Tuesday, July 13, 2010

The Lab Handbook

A colleague of mine has developed a Lab Handbook to outline how to write papers, prepare presentations, make up graphs, etc. so that the group is all on common ground. Given that no one in my group is using spell check or citing papers for their manuscripts, I think it is appropriate to make up my own Lab Handbook. My intention is to outline the lab standards and to streamline communications between myself and lab members.

My Lab Handbook will have the following sections, but I'm looking for more. Please send suggestions.

1. How to Write a Manuscript or Thesis
2. How to Prepare and Give a Presentation
3. Standard Lab Practices for Preparing Our Samples
4. Your Suggestion Here

13 comments:

Anonymous said...

Great idea! I hope it works. One of the toughest things I found as a grad student and post doc was figuring out what the PI wanted. Now as a PI I know I need to give more direction to my students about preparing presentations, manuscripts, etc.

Arlenna said...

My lab has a password-protected wiki website with various handbook posts. It has guides for writing reports to me, fellowship proposals, common lab protocols, journal club information, various lab resource links and documents, and project areas for people to use like a lab notebook.

An important (to me) feature: a detailed outline discussion of my expectations for lab members. Laying down the ground rules for how to behave, work, keep research records etc. in my group. Including the statement that failure to live up to these expectations might result in being terminated/asked to leave.

Anonymous said...

We had all our lab protocols in a notebook on the lab bookshelf. Also, instructions for ordering supplies, checking out things from the department, and renting vehicles.

Genomic Repairman said...

A section on lab safety and use/location of PPE in the lab wouldn't be too bad. Another thing that would be fun, the history of your lab and a list of members in the back. As far as writing, have a list of phrases or words that tick you off when you see them in a manuscript. We also have a lab duties list with ours so everyone knows what everyone else is responsible for and who to talk to when stuff breaks.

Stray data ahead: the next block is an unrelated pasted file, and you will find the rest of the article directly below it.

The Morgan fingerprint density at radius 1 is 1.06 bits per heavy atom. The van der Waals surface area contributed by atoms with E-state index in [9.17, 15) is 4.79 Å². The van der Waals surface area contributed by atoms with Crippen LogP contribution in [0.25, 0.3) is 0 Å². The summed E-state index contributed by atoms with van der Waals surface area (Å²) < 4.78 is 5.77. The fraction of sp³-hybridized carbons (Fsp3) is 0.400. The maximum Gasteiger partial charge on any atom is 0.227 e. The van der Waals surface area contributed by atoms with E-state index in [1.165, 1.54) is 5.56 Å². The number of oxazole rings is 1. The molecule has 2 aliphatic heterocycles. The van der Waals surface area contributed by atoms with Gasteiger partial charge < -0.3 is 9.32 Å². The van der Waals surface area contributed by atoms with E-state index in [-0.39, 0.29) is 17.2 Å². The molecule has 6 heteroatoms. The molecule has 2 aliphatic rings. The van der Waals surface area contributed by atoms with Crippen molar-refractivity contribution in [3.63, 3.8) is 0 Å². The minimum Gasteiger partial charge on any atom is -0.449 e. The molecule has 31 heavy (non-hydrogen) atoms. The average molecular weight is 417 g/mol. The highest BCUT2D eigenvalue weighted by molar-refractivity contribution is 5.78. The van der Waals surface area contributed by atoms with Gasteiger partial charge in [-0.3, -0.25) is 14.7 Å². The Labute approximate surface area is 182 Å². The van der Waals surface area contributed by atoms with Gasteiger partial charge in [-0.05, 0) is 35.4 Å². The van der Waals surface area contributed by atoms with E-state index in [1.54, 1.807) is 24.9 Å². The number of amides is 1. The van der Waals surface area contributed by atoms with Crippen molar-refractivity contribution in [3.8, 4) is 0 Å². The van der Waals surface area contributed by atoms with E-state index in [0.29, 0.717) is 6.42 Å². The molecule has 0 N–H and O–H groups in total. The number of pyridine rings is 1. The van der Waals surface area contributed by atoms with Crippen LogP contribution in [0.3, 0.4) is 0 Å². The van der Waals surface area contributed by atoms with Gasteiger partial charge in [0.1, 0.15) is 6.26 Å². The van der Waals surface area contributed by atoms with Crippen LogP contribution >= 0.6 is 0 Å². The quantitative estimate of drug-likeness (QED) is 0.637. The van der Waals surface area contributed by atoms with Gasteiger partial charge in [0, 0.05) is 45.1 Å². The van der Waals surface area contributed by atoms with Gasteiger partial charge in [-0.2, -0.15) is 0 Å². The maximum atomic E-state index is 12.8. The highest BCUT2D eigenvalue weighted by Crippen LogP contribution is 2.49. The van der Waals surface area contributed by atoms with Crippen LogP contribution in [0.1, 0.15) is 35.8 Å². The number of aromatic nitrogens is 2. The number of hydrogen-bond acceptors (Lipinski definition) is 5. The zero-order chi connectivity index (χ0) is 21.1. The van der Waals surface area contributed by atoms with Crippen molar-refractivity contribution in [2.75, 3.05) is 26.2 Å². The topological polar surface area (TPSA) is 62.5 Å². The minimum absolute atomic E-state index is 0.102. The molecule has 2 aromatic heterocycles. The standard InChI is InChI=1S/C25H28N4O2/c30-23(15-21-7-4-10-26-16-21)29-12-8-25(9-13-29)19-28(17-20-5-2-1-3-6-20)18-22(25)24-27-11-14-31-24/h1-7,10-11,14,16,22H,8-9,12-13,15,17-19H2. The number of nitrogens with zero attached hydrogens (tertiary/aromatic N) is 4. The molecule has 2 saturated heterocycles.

Patchi said...

In my previous postdoc lab they had a protocol book with all the common lab protocols including safety guidelines, which was very useful.

You should also include a section on lab notebooks. Having gone through some awful ones recently I can tell you that many students do not know how too record their methods.

Another thing I liked in my previous lab was that all experiments were numbered and figures and files on the common computer had to be labeled with the experiment number for easy reference to the notebooks. Works great for biochem experiments, but might not work for you.

Anonymous said...

How to design a poster! (possibly including template)

Anonymous said...

Great idea, but shift the burden off of yourself and have students and postdocs write drafts for your editing.

Yael said...

My former PI gave all her labmates a template on "how to fill out a lab notebook". After reading too many chaotic lab notebooks, I found this eminently sensible (notebooks from her group were easier to read too).

Anonymous said...

I would add a list of relevant grants (along with some basic info and usual deadline) and relevant meetings

Yael said...

I meant "lab members" not labmates. My bad.

New Asst. Prof. said...

All of the above have been great suggestions! I'd include a sub-section within your instructions for preparing a presentation that details how you want figures mocked up and raw, un-edited images stored: how X experiment should be graphed in Y fashion, where raw vs. normalized data are most appropriate, SD vs. SEM, how to label in Photoshop...I could go on!

OverEngineered said...

Perhaps a list of important papers in the field, a list of conferences and their approximate submission deadlines, and a checklist for getting new people up to speed with any safety training or administrative stuff.

nightsongfire said...

An inventory, complete with a unique identification code or number (like a barcode) for every single thing you can reasonably do that to AND the info to reorder said item. Obviously not items like gloves or sharpies but chemicals, kits, cell lines, stuff like that. You never know when someone will go on vacation and a freezer goes out and you're SOL until that person comes back.
And tell people that have to include that info in their lab notebooks.